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Christmas is just around the corner, and the New Year is coming up fast behind it. So with that in mind, you might be looking at what you’re about to eat and drink—and how little time you’re going to have to work out over the holidays—and worrying about how you’re going to keep your routine going over the days and weeks to come. After all, you don’t want to take one step forward and two steps back—or three, depending on how many mince pies you eat…

As always with the holidays, the golden rule here is moderation. Don’t go overboard on the food and booze at Christmas, and when the New Year rolls round you’ll find that it won’t take you long at all to get back into your usual routine.

But it’s worth remembering that this kind of moderation works both ways. All fitness routines need moderating with periods of rest every so often. So perhaps taking a week or so off from the gym or your PT classes over Christmas isn’t such a bad idea.


If you’re enthusiastic about keeping in shape, taking a single day off never mind an entire week might sound sacrilegious. But rest is a super important part of any fitness routine. In fact, it’s perfectly normal to factor in a week or so’s rest and recovery every few months. Even the professionals do it—marathon runners won’t run marathons every day leading up to a race, but will rest up and tail their training off often weeks in advance so that they’re fully recovered for the big day. So long story short, there’s nothing wrong with taking some time off. And you might need it more than you realise.


If you’re working out regularly, it’s only natural that you’ll have the odd week or so when you’re not feeling your best and your body is screaming out for some recovery time. Overtraining in this way can be a serious problem, worsening your performance and making you more prone to injury. After all, think about what you’re doing: not only are you using up huge amounts of energy by exercising, but physical exercise puts strain on the body, pushing its systems to work and repair themselves faster and better than before.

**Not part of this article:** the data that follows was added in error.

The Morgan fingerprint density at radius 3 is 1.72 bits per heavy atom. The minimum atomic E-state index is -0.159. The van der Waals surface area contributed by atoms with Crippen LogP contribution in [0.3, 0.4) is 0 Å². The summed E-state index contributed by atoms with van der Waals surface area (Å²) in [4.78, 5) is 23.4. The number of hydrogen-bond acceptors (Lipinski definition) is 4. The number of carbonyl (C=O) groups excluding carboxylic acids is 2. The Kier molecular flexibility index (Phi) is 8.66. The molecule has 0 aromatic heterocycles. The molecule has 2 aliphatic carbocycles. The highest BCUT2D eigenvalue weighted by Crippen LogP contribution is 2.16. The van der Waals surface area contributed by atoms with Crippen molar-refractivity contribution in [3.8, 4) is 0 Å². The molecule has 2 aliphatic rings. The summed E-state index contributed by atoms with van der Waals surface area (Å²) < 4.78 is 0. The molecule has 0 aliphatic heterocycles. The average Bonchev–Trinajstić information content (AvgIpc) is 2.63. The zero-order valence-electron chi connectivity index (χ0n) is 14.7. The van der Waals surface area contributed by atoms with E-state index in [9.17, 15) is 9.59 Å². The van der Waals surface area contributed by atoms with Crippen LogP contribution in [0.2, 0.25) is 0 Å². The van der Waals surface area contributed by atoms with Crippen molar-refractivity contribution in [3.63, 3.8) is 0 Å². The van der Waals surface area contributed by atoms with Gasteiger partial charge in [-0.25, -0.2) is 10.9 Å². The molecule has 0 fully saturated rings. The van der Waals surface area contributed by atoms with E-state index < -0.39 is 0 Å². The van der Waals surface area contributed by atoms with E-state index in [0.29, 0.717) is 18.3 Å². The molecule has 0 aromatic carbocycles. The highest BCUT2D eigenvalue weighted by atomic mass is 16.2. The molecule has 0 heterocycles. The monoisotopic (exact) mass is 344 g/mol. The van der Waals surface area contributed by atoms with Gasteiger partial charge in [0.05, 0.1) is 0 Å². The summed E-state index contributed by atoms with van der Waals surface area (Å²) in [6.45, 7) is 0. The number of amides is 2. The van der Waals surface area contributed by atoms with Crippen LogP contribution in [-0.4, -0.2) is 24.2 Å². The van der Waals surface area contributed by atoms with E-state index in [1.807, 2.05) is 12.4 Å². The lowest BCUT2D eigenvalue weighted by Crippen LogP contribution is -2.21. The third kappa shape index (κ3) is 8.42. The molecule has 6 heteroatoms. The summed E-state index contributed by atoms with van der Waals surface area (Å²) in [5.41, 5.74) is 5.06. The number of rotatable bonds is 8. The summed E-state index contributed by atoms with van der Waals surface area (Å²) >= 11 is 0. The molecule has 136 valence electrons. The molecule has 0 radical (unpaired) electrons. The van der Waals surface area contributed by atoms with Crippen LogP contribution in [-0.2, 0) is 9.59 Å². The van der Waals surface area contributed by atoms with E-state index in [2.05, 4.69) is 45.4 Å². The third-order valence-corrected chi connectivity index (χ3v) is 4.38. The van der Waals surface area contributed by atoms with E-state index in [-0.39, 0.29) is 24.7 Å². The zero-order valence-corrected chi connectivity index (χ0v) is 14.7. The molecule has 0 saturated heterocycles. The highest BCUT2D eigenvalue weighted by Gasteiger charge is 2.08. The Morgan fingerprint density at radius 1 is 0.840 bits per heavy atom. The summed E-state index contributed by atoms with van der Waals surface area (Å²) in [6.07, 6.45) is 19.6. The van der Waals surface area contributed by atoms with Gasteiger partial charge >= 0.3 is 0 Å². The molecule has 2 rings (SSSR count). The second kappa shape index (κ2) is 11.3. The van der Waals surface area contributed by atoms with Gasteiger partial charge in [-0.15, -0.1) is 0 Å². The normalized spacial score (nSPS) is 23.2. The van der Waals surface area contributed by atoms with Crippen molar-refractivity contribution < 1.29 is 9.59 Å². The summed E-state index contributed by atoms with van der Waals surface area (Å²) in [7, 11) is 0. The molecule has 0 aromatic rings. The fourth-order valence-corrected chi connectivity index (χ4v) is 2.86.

Sore Muscles

Increased physical activity is tiring, but recovering from it is just as tough. Exercise involves intentionally damaging your muscles, leaving them to repair themselves stronger and bigger than before. All of that takes time, and can be tiring work. So if you feel like you need a rest, take one. Listen to what your body is trying to tell you: if something you found easy one week is a struggle the next, maybe it’s time to let your system recover before you push it into tougher and more challenging areas. Better to take a few days off when you want to than end up injuring yourself and having to take much longer off than you would ever want to.


Listening to your body is a start, but what exactly are you listening for? What kind of “tired” are you?

Delayed onset muscle soreness, or DOMS, is one kind of “tiredness” that might leave you looking for an excuse to skip the gym and wanting to take a day or two off. DOMS is muscle soreness that comes on a day or two after exercising, when the muscles that you’ve damaged by working out start to repair themselves. There is some evidence to suggest that continuing to exercise through DOMS is the best way to alleviate the pain (a phenomenon called “exercise-induced analgesia”), but the jury is still out as to whether this actually works as desired, or whether you’re best just letting your body recover naturally. Either way, DOMS is a perfectly healthy type of tiredness: a good sign that your workouts are pushing you to your limits—and well deserving of a rest.